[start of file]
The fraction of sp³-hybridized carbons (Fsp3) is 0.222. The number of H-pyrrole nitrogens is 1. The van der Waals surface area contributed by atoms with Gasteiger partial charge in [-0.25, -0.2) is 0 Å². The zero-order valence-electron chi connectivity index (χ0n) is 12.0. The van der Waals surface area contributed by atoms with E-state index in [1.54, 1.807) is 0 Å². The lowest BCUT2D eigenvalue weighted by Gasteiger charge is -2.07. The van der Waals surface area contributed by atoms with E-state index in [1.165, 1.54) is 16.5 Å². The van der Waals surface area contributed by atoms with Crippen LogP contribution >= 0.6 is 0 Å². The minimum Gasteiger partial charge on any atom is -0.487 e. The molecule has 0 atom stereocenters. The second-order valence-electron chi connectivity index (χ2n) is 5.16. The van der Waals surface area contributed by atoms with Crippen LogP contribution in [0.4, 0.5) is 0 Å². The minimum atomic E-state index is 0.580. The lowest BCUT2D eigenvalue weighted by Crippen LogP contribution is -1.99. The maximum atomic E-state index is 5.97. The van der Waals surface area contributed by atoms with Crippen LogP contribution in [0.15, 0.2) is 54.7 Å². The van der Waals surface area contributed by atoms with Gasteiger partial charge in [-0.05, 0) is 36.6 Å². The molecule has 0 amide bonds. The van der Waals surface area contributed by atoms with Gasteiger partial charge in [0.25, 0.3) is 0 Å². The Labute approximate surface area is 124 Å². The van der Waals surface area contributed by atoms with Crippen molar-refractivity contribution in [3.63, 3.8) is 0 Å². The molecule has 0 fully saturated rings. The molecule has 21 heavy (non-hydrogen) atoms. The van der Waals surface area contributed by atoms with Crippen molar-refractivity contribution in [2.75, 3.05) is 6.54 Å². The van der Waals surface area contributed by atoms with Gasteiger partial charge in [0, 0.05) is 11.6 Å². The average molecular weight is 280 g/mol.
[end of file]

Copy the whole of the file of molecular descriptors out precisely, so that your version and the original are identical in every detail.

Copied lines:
The fraction of sp³-hybridized carbons (Fsp3) is 0.222. The number of H-pyrrole nitrogens is 1. The van der Waals surface area contributed by atoms with Gasteiger partial charge in [-0.25, -0.2) is 0 Å². The zero-order valence-electron chi connectivity index (χ0n) is 12.0. The van der Waals surface area contributed by atoms with E-state index in [1.54, 1.807) is 0 Å². The lowest BCUT2D eigenvalue weighted by Gasteiger charge is -2.07. The van der Waals surface area contributed by atoms with E-state index in [1.165, 1.54) is 16.5 Å². The van der Waals surface area contributed by atoms with Crippen LogP contribution >= 0.6 is 0 Å². The minimum Gasteiger partial charge on any atom is -0.487 e. The molecule has 0 atom stereocenters. The second-order valence-electron chi connectivity index (χ2n) is 5.16. The van der Waals surface area contributed by atoms with Crippen LogP contribution in [0.4, 0.5) is 0 Å². The minimum atomic E-state index is 0.580. The lowest BCUT2D eigenvalue weighted by Crippen LogP contribution is -1.99. The maximum atomic E-state index is 5.97. The van der Waals surface area contributed by atoms with Crippen LogP contribution in [0.15, 0.2) is 54.7 Å². The van der Waals surface area contributed by atoms with Gasteiger partial charge in [-0.05, 0) is 36.6 Å². The molecule has 0 amide bonds. The van der Waals surface area contributed by atoms with Gasteiger partial charge in [0.25, 0.3) is 0 Å². The Labute approximate surface area is 124 Å². The van der Waals surface area contributed by atoms with Crippen molar-refractivity contribution in [3.63, 3.8) is 0 Å². The molecule has 0 fully saturated rings. The molecule has 21 heavy (non-hydrogen) atoms. The van der Waals surface area contributed by atoms with Crippen molar-refractivity contribution in [2.75, 3.05) is 6.54 Å². The van der Waals surface area contributed by atoms with Gasteiger partial charge in [0, 0.05) is 11.6 Å². The average molecular weight is 280 g/mol.